Ex-Southwark Council housing boss councillor Leo Pollak could still be in line for a £5,000 ‘golden goodbye’ payment despite resigning over a ‘serious error of judgement’.
At last week’s council assembly meeting, Labour councillors refused to back the Liberal Democrats’ call for the payments to be scrapped in cases where cabinet members have either been sacked or resigned over conduct concerns.
Liberal Democrat councillor Anood Al-Samerai told councillors: “I have always thought these golden goodbyes are an absolute scandal… I think it’s outrageous and I think that the fact the leader didn’t even have the guts to tell us that Cllr Pollak will be entitled to claim £5,000 of public money says it all frankly.
“The fact remains that Southwark is the only council in the country that has these golden goodbyes,” she said.
“The specific amendment we are putting forward tonight is about whether somebody who has resigned for poor conduct should be entitled to that golden goodbye.
“If you were sacked for gross misconduct in a job you would not be entitled to a notice period.
“What Cllr Pollak did was absolutely outrageous and unacceptable and what worries me is that I don’t think the Labour party in this borough gets that.”
Previous written questions, submitted in advance of the meeting by the Liberal Democrats, had questioned whether or not the former cabinet member would receive a payment, and if so how much, and asked whether they are a good use of public money.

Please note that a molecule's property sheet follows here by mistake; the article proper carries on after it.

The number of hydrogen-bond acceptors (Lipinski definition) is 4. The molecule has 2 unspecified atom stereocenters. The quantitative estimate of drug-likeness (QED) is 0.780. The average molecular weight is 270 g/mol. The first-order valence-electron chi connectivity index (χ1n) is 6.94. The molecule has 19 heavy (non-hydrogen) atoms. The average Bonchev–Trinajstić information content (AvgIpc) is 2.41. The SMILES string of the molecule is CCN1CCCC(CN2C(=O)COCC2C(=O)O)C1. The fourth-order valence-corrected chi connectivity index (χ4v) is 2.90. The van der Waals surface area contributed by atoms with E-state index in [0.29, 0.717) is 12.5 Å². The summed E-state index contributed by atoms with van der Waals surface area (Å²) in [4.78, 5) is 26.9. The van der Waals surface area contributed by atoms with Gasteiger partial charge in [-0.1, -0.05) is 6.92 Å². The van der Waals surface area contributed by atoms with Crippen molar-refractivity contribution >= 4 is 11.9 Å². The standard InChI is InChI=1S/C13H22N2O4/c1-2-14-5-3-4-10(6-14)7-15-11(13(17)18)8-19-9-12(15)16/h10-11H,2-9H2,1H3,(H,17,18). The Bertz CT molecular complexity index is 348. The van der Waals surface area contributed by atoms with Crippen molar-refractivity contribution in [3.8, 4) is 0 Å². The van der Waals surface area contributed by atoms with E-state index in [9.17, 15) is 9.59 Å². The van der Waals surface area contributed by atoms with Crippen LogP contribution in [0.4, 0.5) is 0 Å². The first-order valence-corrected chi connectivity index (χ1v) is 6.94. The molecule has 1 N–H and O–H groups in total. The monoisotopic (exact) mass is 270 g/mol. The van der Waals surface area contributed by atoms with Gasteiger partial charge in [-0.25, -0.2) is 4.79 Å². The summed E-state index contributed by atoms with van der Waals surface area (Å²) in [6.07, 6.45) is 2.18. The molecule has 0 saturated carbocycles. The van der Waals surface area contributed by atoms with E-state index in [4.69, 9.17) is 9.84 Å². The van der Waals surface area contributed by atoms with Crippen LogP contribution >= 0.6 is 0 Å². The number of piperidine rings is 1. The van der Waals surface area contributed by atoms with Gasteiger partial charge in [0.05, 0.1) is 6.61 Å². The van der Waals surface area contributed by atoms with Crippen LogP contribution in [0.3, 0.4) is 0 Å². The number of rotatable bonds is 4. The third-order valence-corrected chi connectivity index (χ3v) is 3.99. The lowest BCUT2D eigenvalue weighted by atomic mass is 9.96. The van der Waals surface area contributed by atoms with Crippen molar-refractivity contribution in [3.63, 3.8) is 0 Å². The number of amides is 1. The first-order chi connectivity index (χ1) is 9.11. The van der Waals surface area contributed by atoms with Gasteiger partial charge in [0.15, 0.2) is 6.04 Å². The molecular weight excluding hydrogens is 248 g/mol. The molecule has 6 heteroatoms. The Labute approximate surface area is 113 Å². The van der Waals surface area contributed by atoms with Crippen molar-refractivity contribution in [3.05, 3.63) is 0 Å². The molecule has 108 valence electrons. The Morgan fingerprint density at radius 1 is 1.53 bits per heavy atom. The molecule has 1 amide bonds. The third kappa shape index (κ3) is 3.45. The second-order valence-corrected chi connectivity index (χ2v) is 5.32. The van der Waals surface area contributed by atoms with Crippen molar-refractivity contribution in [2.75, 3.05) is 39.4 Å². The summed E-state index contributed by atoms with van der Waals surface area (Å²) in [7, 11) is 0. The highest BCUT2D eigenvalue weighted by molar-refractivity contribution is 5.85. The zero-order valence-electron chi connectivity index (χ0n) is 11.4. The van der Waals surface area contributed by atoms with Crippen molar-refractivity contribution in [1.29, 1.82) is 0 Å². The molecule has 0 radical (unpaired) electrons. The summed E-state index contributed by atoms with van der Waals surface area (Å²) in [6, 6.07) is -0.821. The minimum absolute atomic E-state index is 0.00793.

Cllr Williams swerved the question by insisting that “due process” needed to be followed while the monitoring officer investigated Cllr Pollak’s actions while in his former executive role.
“I don’t think it would be right or appropriate for any of us to prejudge her results of her investigation,” Cllr Williams added.
He also said the reasoning behind the policy in general was an important one as the payments, given to those who can be unexpectedly shuffled out of a role or after an election, claiming it means a more diverse pool of candidates are attracted to roles in public office and not simply those with savings.
As the News reported, the former housing boss had been secretly running an unattributed Twitter account – SouthwarkYIMBY – through which he promoted council housing building programmes and defended the council’s record on housing, but also argued with and harangued residents and campaigners critical of the schemes.
The current Southwark Council policy states that cabinet members are entitled to the ‘loss of office’ payment except if it is the last year of their term and they are not seeking reelection.
They must also have served at least one year in cabinet. The payment is calculated based on time in post.
However, in some cases an oversight committee has final say: “The audit, governance and standards committee (or its relevant sub-committee) will adjudicate on any dispute as to entitlement and any allegation of abuse, and shall be authorised to determine any reduction or withholding of a loss of office payment,” the policy explains.
Since April 2019 three cabinet members have received golden goodbyes: ex leader Peter John was handed £13,911.26; former transport cabinet member Richard Livingstone received £9,337.25, and ex finance chief Victoria Mills was given £7,900.75.